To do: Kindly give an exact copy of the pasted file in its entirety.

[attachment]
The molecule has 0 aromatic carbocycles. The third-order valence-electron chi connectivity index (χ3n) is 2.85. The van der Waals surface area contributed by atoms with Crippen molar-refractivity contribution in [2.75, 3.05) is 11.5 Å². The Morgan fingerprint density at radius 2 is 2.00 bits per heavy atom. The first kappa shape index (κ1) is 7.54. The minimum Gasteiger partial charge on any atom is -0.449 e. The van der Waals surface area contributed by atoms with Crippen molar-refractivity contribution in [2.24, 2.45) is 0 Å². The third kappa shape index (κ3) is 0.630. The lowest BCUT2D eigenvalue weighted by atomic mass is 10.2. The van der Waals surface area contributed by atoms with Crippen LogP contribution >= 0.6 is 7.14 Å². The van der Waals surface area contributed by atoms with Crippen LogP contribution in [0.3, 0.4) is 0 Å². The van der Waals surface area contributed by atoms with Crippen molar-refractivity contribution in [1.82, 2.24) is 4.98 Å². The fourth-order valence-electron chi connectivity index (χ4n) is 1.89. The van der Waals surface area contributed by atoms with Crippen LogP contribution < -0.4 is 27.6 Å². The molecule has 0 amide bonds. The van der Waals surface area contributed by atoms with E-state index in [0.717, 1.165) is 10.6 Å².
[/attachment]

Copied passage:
The molecule has 0 aromatic carbocycles. The third-order valence-electron chi connectivity index (χ3n) is 2.85. The van der Waals surface area contributed by atoms with Crippen molar-refractivity contribution in [2.75, 3.05) is 11.5 Å². The Morgan fingerprint density at radius 2 is 2.00 bits per heavy atom. The first kappa shape index (κ1) is 7.54. The minimum Gasteiger partial charge on any atom is -0.449 e. The van der Waals surface area contributed by atoms with Crippen molar-refractivity contribution in [2.24, 2.45) is 0 Å². The third kappa shape index (κ3) is 0.630. The lowest BCUT2D eigenvalue weighted by atomic mass is 10.2. The van der Waals surface area contributed by atoms with Crippen LogP contribution >= 0.6 is 7.14 Å². The van der Waals surface area contributed by atoms with Crippen LogP contribution in [0.3, 0.4) is 0 Å². The van der Waals surface area contributed by atoms with Crippen molar-refractivity contribution in [1.82, 2.24) is 4.98 Å². The fourth-order valence-electron chi connectivity index (χ4n) is 1.89. The van der Waals surface area contributed by atoms with Crippen LogP contribution < -0.4 is 27.6 Å². The molecule has 0 amide bonds. The van der Waals surface area contributed by atoms with E-state index in [0.717, 1.165) is 10.6 Å².